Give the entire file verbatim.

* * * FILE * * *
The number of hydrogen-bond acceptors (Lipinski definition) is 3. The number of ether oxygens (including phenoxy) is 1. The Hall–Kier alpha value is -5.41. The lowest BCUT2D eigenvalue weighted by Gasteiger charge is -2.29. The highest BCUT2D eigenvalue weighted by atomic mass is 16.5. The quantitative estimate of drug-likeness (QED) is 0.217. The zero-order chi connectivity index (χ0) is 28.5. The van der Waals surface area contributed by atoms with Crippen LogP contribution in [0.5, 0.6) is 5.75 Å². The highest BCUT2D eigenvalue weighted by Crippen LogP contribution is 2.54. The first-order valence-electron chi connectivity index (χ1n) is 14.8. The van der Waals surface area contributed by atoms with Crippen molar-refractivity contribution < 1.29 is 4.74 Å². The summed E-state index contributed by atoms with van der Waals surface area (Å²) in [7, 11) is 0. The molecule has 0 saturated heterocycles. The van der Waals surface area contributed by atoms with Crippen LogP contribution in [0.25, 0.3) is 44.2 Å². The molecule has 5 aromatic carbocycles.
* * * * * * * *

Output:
The number of hydrogen-bond acceptors (Lipinski definition) is 3. The number of ether oxygens (including phenoxy) is 1. The Hall–Kier alpha value is -5.41. The lowest BCUT2D eigenvalue weighted by Gasteiger charge is -2.29. The highest BCUT2D eigenvalue weighted by atomic mass is 16.5. The quantitative estimate of drug-likeness (QED) is 0.217. The zero-order chi connectivity index (χ0) is 28.5. The van der Waals surface area contributed by atoms with Crippen LogP contribution in [0.5, 0.6) is 5.75 Å². The highest BCUT2D eigenvalue weighted by Crippen LogP contribution is 2.54. The first-order valence-electron chi connectivity index (χ1n) is 14.8. The van der Waals surface area contributed by atoms with Crippen molar-refractivity contribution < 1.29 is 4.74 Å². The summed E-state index contributed by atoms with van der Waals surface area (Å²) in [7, 11) is 0. The molecule has 0 saturated heterocycles. The van der Waals surface area contributed by atoms with Crippen LogP contribution in [0.25, 0.3) is 44.2 Å². The molecule has 5 aromatic carbocycles.